Amoeblog

Wooden Shjips - Not Your Momma's Stoner Rock

Posted by Miss Ess, October 27, 2007 01:29am | Post a Comment
wooden shjips
Wooden Shjips
is, quite simply, my favorite local band. They have really gotten it all right. They've got it right in sound, melody, musicianship, energy, independence, intelligence and gentlemanly-ness (very important).

They have a dense, heavy, fuzz-filled sound that nonetheless still reverberates with hooks and energy, and it's at their fantastic live shows that they show off this sound at its peak. They have stripped it down to just the right basic elements with nothing remotely computerized (thank god!). Those who speak and judge quickly may lazily label them "stoner rock." Have you ever gone to see a "stoner rock" band where they busted out a trumpet? Yes, the musicians lock together in repetitive, tantalizing riffs, and yes, they have big amps, but the moral of the story here is although we do happen to live in a hipster- approved "stoner rock" time, didn't your mom ever teach you to not judge a book by its cover?

wooden shjips

This band is far too smart and skilled to be labeled by simpletons. They started off their recording career by literally giving away a 10" and a 7" to anyone that happened to find them at Aquarius Records, or anyone that would listen. Imagine that, a San Francisco band, a ROCK band, no less (it's a rather rare breed here, don't know if you'd heard.), that cares more about building an audience of listeners than making money? Wooden Shjips' first live performance was a free show at Cafe Du Nord. Againwooden shjips album cover, they used their sound, their songs and their mysteriousness to build word of mouth support that packed the room. Their second show ever was opening up for recently recuperated 13th Floor Elevators' Roky Erikson! They've parlayed all this into a recently released full length, self titled record on Holy Mountain and they just got back from playing at CMJ. One of the record's tracks was featured in the giveaway CD in a recent issue of Mojo. They got a write up in David Fricke's section in Rolling Stone. They released a single on Sub Pop. Not bad for less than a year's time since that first show. A little intrigue and all the skills to back it up was all it took and this band is officially en fuego.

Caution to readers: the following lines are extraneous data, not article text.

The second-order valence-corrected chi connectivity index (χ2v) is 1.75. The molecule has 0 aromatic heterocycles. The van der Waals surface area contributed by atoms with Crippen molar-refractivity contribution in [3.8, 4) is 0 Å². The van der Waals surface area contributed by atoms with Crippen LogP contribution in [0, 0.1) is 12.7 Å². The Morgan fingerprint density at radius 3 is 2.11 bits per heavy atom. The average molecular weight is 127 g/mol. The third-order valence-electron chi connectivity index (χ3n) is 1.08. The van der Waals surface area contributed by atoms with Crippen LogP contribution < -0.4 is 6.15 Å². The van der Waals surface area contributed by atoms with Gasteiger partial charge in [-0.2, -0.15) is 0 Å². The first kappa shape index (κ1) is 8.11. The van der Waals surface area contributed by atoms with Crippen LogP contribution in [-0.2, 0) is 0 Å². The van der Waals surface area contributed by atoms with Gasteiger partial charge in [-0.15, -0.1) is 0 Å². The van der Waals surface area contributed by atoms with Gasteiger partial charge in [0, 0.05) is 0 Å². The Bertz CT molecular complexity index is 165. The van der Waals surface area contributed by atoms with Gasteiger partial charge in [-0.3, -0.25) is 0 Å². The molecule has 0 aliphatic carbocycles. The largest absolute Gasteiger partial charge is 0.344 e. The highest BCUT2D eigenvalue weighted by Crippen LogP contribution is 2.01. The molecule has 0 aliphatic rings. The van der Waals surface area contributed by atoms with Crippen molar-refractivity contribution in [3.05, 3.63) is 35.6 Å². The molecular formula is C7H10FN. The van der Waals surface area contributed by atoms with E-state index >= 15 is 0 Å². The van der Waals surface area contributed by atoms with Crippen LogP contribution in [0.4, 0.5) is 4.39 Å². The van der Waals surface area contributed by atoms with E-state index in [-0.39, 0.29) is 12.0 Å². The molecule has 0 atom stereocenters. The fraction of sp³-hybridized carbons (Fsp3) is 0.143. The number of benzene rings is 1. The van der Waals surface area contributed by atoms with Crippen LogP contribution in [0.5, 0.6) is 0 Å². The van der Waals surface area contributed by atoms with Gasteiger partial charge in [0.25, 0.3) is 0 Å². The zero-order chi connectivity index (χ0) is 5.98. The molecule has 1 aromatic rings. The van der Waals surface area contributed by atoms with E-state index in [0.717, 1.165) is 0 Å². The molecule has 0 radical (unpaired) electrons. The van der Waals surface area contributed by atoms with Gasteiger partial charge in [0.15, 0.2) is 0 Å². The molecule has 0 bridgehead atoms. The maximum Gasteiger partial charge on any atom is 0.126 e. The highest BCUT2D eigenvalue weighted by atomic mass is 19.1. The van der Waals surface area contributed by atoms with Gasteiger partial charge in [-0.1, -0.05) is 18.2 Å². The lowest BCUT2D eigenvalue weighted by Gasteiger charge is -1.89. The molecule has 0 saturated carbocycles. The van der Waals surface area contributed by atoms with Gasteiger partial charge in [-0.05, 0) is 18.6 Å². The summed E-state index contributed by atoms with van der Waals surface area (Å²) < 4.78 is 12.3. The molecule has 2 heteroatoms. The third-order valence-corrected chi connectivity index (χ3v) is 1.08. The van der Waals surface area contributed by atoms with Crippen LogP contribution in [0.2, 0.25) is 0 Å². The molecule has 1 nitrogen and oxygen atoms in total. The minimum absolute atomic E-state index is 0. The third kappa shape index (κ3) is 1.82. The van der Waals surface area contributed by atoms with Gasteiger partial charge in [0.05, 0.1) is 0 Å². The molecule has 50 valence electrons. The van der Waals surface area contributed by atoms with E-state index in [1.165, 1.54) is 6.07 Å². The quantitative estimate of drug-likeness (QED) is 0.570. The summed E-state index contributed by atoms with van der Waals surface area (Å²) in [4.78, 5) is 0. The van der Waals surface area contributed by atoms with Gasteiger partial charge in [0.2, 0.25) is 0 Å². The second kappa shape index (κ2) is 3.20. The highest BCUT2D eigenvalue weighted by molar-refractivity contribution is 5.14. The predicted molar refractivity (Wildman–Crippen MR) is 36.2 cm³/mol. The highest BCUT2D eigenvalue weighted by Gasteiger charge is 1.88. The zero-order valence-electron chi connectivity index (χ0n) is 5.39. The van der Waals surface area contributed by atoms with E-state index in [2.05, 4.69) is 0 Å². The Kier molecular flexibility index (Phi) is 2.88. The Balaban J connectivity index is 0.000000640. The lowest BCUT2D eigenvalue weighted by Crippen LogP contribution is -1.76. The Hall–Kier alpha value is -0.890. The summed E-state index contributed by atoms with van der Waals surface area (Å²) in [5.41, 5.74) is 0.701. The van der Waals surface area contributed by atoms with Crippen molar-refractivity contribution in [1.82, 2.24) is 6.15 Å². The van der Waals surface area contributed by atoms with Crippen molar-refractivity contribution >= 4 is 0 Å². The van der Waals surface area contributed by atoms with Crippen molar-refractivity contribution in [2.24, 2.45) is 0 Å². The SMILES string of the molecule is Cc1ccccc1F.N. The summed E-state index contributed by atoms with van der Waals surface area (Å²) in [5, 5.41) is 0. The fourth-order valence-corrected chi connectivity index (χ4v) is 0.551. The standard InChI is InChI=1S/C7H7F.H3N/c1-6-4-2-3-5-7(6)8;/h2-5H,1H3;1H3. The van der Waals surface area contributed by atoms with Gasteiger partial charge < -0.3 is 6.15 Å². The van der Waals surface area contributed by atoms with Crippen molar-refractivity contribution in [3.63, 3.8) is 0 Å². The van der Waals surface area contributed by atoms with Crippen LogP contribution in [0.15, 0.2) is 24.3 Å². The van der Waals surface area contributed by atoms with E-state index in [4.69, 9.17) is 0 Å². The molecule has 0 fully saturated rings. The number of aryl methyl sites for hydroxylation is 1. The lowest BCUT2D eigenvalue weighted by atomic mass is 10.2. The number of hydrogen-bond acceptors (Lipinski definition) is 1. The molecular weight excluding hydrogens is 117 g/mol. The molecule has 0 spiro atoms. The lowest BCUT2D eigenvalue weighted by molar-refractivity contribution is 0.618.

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Murder: No Apparent Motive

Posted by phil blankenship, October 27, 2007 01:21am | Post a Comment
 





Vestron Video VA4388

The simpletons guide to the history of ...

Posted by Whitmore, October 26, 2007 09:23pm | Post a Comment

The Ark Of The Sun God

Posted by phil blankenship, October 26, 2007 09:07pm | Post a Comment
 







Interglobal Home Video 1387

MAC OF SUPERCHUNK/MERGE SPEAKS IN SENATE RE RADIO'S FUTURE

Posted by Billyjam, October 26, 2007 03:17pm | Post a Comment

This week Mac McCaughan (left) of the bands Superchunk and Portastatic and the influential label Merge, which has released approx 300 albums to date and which he launched  along with fellow Superchunk member Laura Balance,  spoke to the U.S. Senate Committee on Commerce, Science, and Transportation at a hearing titled "The Future of Radio." The hearing, which is not to be confused with the House of Representatives' Girl Talk-referencing copyright hearing from several months ago, took place on Wednesday, October 24th and is available in full transcript in PDF file by clicking here (finally your tax dollars at work doing something worthwhile).

According to the Committee's website, the purpose of the "The Future of Radio" hearing was to "assess the state of innovation and competition in the radio market." And the Superchunk singer/guitarist's testimony stressed the importance of the role that non-commercial radio has played in introducing independent musicians to wider audiences. He mentions Merge Records' instances like the Arcade Fire and Spoon -- two highly successful bands whose albums this year debuted in the Billboard Top Ten. McCaughan also addressed the power of the internet, as well as the importance of maintaining network neutrality so that commercial and technological experimentation can continue. Additionally, McCaughan urged the Committee to resist corporate pressure to loosen ownership restrictions in order to avoid a potential media monopoly, something that many others have voiced concern over. 

In addressing the hearing Mac accurately noted that it has been reported "that the FCC is considering altering the media ownership rules again and loosening the local ownership caps to allow major radio groups to buy even more stations in each market. No matter what your tastes in entertainment or news, if you value localism, competition and diversity, Congress and the FCC must recognize that further deregulation is not the answer."  A true supporter of independent and alternative artists, he also noted that artists who "thrive outside of the commercial realm depend on and deserve open access to public platforms such as the airwaves and the internet. Likewise, communities and citizens should have access to localized and diverse media. This is not just a means of doing business, but also an important facet of American life that needs to be nurtured and protected."

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